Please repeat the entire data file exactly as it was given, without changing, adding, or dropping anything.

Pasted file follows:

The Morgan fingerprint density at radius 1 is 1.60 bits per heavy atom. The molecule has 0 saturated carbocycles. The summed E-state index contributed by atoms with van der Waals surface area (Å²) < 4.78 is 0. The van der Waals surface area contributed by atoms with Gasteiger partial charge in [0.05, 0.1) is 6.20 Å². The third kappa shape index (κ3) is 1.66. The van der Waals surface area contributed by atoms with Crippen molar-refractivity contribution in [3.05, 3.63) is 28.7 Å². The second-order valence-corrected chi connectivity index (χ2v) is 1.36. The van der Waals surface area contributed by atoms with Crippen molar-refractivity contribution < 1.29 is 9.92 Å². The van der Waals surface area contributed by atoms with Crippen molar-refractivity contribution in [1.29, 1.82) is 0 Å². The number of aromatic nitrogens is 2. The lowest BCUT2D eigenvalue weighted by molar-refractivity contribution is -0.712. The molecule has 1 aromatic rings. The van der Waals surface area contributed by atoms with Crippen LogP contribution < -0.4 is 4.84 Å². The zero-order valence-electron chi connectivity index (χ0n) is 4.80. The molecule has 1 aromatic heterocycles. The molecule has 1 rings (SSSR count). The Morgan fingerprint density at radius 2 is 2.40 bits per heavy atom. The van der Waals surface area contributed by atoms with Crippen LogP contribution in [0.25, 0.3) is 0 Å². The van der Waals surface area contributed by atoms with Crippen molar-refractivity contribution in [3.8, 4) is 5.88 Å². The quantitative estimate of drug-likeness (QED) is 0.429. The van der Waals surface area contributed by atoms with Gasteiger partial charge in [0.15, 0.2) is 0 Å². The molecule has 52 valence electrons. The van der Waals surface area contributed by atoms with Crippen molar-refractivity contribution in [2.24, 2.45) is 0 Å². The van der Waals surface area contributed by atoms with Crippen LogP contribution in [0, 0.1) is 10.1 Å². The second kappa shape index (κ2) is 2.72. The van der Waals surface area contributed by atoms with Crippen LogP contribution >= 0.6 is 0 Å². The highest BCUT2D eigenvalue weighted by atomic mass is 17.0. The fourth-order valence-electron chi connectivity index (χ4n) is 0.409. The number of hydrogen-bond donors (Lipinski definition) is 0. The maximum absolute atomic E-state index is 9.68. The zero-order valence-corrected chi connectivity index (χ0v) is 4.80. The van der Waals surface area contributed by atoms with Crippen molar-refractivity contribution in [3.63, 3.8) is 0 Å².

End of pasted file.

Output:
The Morgan fingerprint density at radius 1 is 1.60 bits per heavy atom. The molecule has 0 saturated carbocycles. The summed E-state index contributed by atoms with van der Waals surface area (Å²) < 4.78 is 0. The van der Waals surface area contributed by atoms with Gasteiger partial charge in [0.05, 0.1) is 6.20 Å². The third kappa shape index (κ3) is 1.66. The van der Waals surface area contributed by atoms with Crippen molar-refractivity contribution in [3.05, 3.63) is 28.7 Å². The second-order valence-corrected chi connectivity index (χ2v) is 1.36. The van der Waals surface area contributed by atoms with Crippen molar-refractivity contribution < 1.29 is 9.92 Å². The van der Waals surface area contributed by atoms with Crippen molar-refractivity contribution in [1.29, 1.82) is 0 Å². The number of aromatic nitrogens is 2. The lowest BCUT2D eigenvalue weighted by molar-refractivity contribution is -0.712. The molecule has 1 aromatic rings. The van der Waals surface area contributed by atoms with Crippen LogP contribution < -0.4 is 4.84 Å². The zero-order valence-electron chi connectivity index (χ0n) is 4.80. The molecule has 1 aromatic heterocycles. The molecule has 1 rings (SSSR count). The Morgan fingerprint density at radius 2 is 2.40 bits per heavy atom. The van der Waals surface area contributed by atoms with Crippen LogP contribution in [0.25, 0.3) is 0 Å². The van der Waals surface area contributed by atoms with Crippen molar-refractivity contribution in [3.8, 4) is 5.88 Å². The quantitative estimate of drug-likeness (QED) is 0.429. The van der Waals surface area contributed by atoms with Gasteiger partial charge in [0.15, 0.2) is 0 Å². The molecule has 52 valence electrons. The van der Waals surface area contributed by atoms with Crippen molar-refractivity contribution in [2.24, 2.45) is 0 Å². The van der Waals surface area contributed by atoms with Crippen LogP contribution in [0, 0.1) is 10.1 Å². The second kappa shape index (κ2) is 2.72. The van der Waals surface area contributed by atoms with Crippen LogP contribution >= 0.6 is 0 Å². The highest BCUT2D eigenvalue weighted by atomic mass is 17.0. The fourth-order valence-electron chi connectivity index (χ4n) is 0.409. The number of hydrogen-bond donors (Lipinski definition) is 0. The maximum absolute atomic E-state index is 9.68. The zero-order valence-corrected chi connectivity index (χ0v) is 4.80. The van der Waals surface area contributed by atoms with Crippen molar-refractivity contribution in [3.63, 3.8) is 0 Å².